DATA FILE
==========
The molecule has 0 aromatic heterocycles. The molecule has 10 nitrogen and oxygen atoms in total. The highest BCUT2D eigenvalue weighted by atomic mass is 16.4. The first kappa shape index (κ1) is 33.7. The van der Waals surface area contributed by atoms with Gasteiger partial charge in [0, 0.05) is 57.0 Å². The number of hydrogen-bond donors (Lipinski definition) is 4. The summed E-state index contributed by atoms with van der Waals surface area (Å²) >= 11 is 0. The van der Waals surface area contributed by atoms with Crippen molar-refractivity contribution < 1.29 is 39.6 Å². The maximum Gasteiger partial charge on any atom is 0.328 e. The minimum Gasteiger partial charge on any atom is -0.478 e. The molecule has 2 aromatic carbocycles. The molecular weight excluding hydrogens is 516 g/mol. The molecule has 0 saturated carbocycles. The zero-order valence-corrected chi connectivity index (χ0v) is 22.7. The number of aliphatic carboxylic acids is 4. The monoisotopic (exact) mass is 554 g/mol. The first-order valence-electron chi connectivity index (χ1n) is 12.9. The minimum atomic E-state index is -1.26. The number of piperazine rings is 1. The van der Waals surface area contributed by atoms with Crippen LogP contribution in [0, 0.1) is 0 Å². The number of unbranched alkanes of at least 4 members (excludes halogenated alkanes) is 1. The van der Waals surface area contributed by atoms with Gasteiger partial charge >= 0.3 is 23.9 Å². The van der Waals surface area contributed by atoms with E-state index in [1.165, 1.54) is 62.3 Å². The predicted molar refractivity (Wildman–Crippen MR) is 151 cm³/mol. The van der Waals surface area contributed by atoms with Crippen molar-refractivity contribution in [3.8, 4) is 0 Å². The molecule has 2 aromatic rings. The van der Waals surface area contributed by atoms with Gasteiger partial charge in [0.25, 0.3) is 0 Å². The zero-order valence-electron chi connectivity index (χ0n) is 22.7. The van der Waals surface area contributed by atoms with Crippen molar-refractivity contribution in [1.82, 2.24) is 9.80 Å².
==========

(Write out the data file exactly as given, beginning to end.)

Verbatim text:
The molecule has 0 aromatic heterocycles. The molecule has 10 nitrogen and oxygen atoms in total. The highest BCUT2D eigenvalue weighted by atomic mass is 16.4. The first kappa shape index (κ1) is 33.7. The van der Waals surface area contributed by atoms with Gasteiger partial charge in [0, 0.05) is 57.0 Å². The number of hydrogen-bond donors (Lipinski definition) is 4. The summed E-state index contributed by atoms with van der Waals surface area (Å²) >= 11 is 0. The van der Waals surface area contributed by atoms with Crippen molar-refractivity contribution < 1.29 is 39.6 Å². The maximum Gasteiger partial charge on any atom is 0.328 e. The minimum Gasteiger partial charge on any atom is -0.478 e. The molecule has 2 aromatic carbocycles. The molecular weight excluding hydrogens is 516 g/mol. The molecule has 0 saturated carbocycles. The zero-order valence-corrected chi connectivity index (χ0v) is 22.7. The number of aliphatic carboxylic acids is 4. The monoisotopic (exact) mass is 554 g/mol. The first-order valence-electron chi connectivity index (χ1n) is 12.9. The minimum atomic E-state index is -1.26. The number of piperazine rings is 1. The van der Waals surface area contributed by atoms with Crippen LogP contribution in [0, 0.1) is 0 Å². The number of unbranched alkanes of at least 4 members (excludes halogenated alkanes) is 1. The van der Waals surface area contributed by atoms with Gasteiger partial charge >= 0.3 is 23.9 Å². The van der Waals surface area contributed by atoms with E-state index in [1.165, 1.54) is 62.3 Å². The predicted molar refractivity (Wildman–Crippen MR) is 151 cm³/mol. The van der Waals surface area contributed by atoms with Crippen molar-refractivity contribution in [3.8, 4) is 0 Å². The molecule has 2 aromatic rings. The van der Waals surface area contributed by atoms with Gasteiger partial charge in [0.25, 0.3) is 0 Å². The zero-order valence-electron chi connectivity index (χ0n) is 22.7. The van der Waals surface area contributed by atoms with Crippen molar-refractivity contribution in [1.82, 2.24) is 9.80 Å².